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The Department of Defense POW/Missing Personnel Office (DPMO) announced today that the remains of two U.S. servicemen, missing in action from the Korean War, have been identified and returned to their families for burial with full military honors.
They are Sgt. Donald M. LaForest, of Bay City, Mich., and Master Sgt. John G. Linkowski, of Buffalo, N.Y., both U.S. Army. They will be buried Oct. 14 at Arlington National Cemetery near Washington D.C.
Representatives from the Army met with the soldiers’ next-of-kin to explain the recovery and identification process, and to coordinate interment with military honors on behalf of the Secretary of the Army.
In early November 1950, the men were assigned to the 8th Cavalry Regiment, 1st Cavalry Division occupying a defensive position near the town of Unsan in the bend of the Kuryong River known as the “Camel’s Head.” Two enemy elements attacked the U.S. forces, collapsing their perimeter and forcing a withdrawal. The soldiers’ unit was involved in heavy fighting which devolved into hand-to-hand combat around their command post. Almost 400 men of the 8th Cavalry Regiment were reported missing in action or killed in action from the battle at Unsan.
In late November 1950, a U.S. soldier captured during the battle of Unsan reported during his debriefing that he and nine other American soldiers were moved to a house near the battlefield. The POWs were taken to an adjacent field and shot. Three of the 10 Americans survived, though one later died. He provided detailed information on the location of the incident and the identities of the other soldiers.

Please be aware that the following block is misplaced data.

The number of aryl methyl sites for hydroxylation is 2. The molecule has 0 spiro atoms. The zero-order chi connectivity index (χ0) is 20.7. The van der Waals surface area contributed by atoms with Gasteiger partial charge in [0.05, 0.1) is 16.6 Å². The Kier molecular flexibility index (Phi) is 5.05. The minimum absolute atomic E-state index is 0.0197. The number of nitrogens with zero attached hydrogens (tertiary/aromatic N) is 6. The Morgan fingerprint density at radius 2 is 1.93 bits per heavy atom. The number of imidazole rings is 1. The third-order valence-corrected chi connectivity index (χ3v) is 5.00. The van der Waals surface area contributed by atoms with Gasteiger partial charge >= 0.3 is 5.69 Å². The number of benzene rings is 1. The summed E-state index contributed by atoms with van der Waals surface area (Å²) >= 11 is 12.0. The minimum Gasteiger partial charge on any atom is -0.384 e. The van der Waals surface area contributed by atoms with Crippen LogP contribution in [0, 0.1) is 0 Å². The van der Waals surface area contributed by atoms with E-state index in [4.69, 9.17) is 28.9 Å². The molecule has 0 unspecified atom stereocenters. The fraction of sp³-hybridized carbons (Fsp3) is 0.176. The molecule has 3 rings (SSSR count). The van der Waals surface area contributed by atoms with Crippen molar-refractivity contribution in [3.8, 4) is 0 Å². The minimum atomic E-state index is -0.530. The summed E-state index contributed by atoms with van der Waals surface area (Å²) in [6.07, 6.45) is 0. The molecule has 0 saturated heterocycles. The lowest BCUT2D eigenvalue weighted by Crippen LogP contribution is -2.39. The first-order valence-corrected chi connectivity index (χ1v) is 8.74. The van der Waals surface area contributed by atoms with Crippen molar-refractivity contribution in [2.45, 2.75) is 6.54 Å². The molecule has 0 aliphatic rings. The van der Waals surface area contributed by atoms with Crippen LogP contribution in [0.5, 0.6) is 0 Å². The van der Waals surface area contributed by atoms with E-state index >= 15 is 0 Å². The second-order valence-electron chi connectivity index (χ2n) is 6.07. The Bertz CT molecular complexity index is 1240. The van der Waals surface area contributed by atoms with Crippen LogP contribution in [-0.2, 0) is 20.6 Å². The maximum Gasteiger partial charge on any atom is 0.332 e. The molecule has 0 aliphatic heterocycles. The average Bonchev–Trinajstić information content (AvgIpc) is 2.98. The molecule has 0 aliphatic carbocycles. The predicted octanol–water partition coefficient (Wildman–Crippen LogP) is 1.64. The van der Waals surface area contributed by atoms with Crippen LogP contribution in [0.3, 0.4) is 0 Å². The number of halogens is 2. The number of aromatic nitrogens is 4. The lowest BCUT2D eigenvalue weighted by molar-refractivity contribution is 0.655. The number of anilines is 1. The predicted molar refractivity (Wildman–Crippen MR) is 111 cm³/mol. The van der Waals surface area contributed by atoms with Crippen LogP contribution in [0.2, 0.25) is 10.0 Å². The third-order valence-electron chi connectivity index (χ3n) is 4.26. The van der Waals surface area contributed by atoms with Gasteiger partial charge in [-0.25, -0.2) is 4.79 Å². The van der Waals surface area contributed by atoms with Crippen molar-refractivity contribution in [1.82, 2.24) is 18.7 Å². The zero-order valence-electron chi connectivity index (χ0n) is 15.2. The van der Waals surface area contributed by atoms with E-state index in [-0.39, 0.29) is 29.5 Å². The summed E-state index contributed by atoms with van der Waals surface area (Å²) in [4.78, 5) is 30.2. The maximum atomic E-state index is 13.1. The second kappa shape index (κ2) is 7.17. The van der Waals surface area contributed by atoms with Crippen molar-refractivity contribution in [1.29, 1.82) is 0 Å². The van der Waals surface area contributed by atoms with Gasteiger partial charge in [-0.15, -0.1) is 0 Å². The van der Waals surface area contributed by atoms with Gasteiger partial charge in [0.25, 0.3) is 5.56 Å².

Following the armistice in 1953 and the release of POWs, the other surviving soldier confirmed the details provided in 1950.
In May 2004, a joint U.S.-North Korean team excavated a mass grave near the “Camel’s Head.” An elderly North Korean national reported that he had witnessed the death of seven or eight U.S. soldiers near that location and provided the team with a general description of the burial site.
The excavation team recovered human remains and other personal artifacts, ultimately leading to the identification of seven soldiers from that site. Among other forensic identification tools and circumstantial evidence, scientists from JPAC used dental comparisons for both men and the Armed Forces DNA Identification Laboratory used mitochondrial DNA, which matched that of each soldier’s relatives in the identification of their remains.
More than 2,000 servicemen died as prisoners of war during the Korean War. More than 8,000 still remain missing from the conflict.
For additional information on the Defense Department’s mission to account for missing Americans, visit the DPMO web site at www.dtic.mil/dpmo or call (703) 699-1420.